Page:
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Trial record 12 of 232 for:    clindamycin

Tazarotene Plus Clindamycin vs. Adapalene Plus Clindamycin in the Treatment of Facial Acne Vulgaris

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ClinicalTrials.gov Identifier: NCT02721173
Recruitment Status : Completed
First Posted : March 29, 2016
Last Update Posted : January 18, 2017
Sponsor:
Information provided by (Responsible Party):
Chandra Sekhar Sirka, All India Institute of Medical Sciences, Bhubaneswar

Brief Summary:
The combination therapy of retinoid and clindamycin for acne is preferred because it targets multiple areas of acne pathogenesis that could not be accomplished with monotherapy, thereby improving outcome. Literature review reveals that till date there is no published comparative study assessing safety and efficacy of tazarotene plus clindamycin and adapalene plus clindamycin. So the present study has been designed to compare these two combination therapy in acne vulgaris.

Condition or disease Intervention/treatment Phase
Acne Vulgaris Drug: Tazarotene 0.1% gel plus clindamycin 1% gel Drug: Adapalene 0.1% gel plus clindamycin 1% gel Phase 4

Detailed Description:

Acne vulgaris is one of the most common disorders treated by dermatologists. The pathogenesis of acne is multifactorial. Critical components include abnormal follicular keratinocyte desquamation leading to the formation of a follicular plug (microcomedo), increase of sebum production in pilosebaceous unit, colonization by Propionibacterium acnes, and inflammation. Topical retinoids, which target comedogenesis and have anti-inflammatory activity, are recommended as first-line therapy for both inflammatory and non-inflammatory acne. The adjunctive use of anti-acne agents like clindamycin by its complementary mechanism of action can help to enhance the efficacy of topical retinoid therapy still further.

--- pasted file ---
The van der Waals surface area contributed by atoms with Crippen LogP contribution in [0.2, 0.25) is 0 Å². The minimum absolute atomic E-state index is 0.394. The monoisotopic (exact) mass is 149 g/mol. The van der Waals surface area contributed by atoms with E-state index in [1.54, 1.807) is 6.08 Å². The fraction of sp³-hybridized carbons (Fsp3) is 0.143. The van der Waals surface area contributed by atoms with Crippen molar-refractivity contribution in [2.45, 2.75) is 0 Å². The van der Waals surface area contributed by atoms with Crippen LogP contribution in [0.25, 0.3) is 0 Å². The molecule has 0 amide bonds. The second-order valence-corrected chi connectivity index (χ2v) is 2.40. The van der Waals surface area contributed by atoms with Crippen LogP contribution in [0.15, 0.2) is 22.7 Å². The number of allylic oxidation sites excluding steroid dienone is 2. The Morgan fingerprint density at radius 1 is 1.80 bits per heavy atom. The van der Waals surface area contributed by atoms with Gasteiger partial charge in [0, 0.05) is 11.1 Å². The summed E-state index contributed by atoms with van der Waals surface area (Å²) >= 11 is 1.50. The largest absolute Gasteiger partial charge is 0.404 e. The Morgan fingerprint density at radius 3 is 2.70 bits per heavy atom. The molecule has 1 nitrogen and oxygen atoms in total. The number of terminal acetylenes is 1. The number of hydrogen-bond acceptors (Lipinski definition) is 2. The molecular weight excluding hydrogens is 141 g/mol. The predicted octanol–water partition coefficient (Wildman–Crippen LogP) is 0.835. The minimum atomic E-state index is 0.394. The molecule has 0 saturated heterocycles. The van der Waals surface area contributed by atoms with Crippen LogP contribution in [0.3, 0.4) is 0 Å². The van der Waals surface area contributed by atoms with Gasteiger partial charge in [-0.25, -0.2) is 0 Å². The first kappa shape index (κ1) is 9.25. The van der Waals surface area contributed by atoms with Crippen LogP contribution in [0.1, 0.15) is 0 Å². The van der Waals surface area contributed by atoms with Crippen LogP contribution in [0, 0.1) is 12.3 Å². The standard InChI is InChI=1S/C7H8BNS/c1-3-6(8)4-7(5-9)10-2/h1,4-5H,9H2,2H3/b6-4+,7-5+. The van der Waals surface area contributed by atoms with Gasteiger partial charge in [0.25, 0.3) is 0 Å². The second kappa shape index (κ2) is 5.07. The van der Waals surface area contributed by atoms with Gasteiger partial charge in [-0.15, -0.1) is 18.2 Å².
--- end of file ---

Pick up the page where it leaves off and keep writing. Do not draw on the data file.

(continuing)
Tazarotene is a synthetic retinoid and a prodrug that is converted by the skin to its active form, tazarotenic acid. The active form binds to retinoic acid receptors (RARs) and regulates gene transcription and helps to normalize the abnormal keratinization in the follicular infundibulum, this in turn changes the microenvironment of the follicle and thereby reduce the proliferation of Propionibacterium acnes. Adapalene is a synthetic naphthoic acid derivative with retinoid activity. Adapalene also acts through RARs and modulates cellular keratinization and inflammatory process. Clindamycin is bactericidal to Propionibacterium acnes. Due to the inhibition of P. acnes the free fatty acid levels in the pilosebaceous unit of skin is also reduced. Clindamycin phosphate applied topically penetrates to a very great extent to open comedones and thus produces a high percentage of sterile comedones.